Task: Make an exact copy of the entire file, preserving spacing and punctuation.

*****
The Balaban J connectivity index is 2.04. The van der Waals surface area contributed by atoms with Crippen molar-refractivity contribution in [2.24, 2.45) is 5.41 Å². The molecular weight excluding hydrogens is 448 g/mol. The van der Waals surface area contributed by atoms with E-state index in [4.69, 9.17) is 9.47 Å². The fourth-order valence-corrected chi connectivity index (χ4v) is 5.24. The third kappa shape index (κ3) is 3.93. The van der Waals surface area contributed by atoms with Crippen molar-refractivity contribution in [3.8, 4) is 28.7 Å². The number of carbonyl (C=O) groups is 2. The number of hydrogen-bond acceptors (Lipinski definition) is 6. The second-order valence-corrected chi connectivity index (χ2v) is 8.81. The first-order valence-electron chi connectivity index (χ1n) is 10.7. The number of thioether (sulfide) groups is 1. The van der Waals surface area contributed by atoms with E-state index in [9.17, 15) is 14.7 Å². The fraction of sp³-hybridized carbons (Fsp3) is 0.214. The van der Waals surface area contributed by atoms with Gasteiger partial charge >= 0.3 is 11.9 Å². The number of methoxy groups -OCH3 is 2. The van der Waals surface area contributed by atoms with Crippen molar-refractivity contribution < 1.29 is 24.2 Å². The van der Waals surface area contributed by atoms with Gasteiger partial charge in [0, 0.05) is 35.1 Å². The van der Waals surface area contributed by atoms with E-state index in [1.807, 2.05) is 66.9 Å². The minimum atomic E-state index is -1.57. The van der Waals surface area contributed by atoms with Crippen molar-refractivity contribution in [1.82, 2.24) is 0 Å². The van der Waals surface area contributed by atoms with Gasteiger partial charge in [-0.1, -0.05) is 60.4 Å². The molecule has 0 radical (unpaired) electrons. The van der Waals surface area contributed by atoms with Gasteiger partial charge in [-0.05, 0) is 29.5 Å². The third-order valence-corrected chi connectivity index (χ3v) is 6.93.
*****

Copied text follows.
The Balaban J connectivity index is 2.04. The van der Waals surface area contributed by atoms with Crippen molar-refractivity contribution in [2.24, 2.45) is 5.41 Å². The molecular weight excluding hydrogens is 448 g/mol. The van der Waals surface area contributed by atoms with E-state index in [4.69, 9.17) is 9.47 Å². The fourth-order valence-corrected chi connectivity index (χ4v) is 5.24. The third kappa shape index (κ3) is 3.93. The van der Waals surface area contributed by atoms with Crippen molar-refractivity contribution in [3.8, 4) is 28.7 Å². The number of carbonyl (C=O) groups is 2. The number of hydrogen-bond acceptors (Lipinski definition) is 6. The second-order valence-corrected chi connectivity index (χ2v) is 8.81. The first-order valence-electron chi connectivity index (χ1n) is 10.7. The number of thioether (sulfide) groups is 1. The van der Waals surface area contributed by atoms with E-state index in [9.17, 15) is 14.7 Å². The fraction of sp³-hybridized carbons (Fsp3) is 0.214. The van der Waals surface area contributed by atoms with Gasteiger partial charge >= 0.3 is 11.9 Å². The number of methoxy groups -OCH3 is 2. The van der Waals surface area contributed by atoms with Crippen molar-refractivity contribution < 1.29 is 24.2 Å². The van der Waals surface area contributed by atoms with Gasteiger partial charge in [0, 0.05) is 35.1 Å². The van der Waals surface area contributed by atoms with E-state index in [1.807, 2.05) is 66.9 Å². The minimum atomic E-state index is -1.57. The van der Waals surface area contributed by atoms with Crippen molar-refractivity contribution in [1.82, 2.24) is 0 Å². The van der Waals surface area contributed by atoms with Gasteiger partial charge in [-0.1, -0.05) is 60.4 Å². The molecule has 0 radical (unpaired) electrons. The van der Waals surface area contributed by atoms with Gasteiger partial charge in [-0.05, 0) is 29.5 Å². The third-order valence-corrected chi connectivity index (χ3v) is 6.93.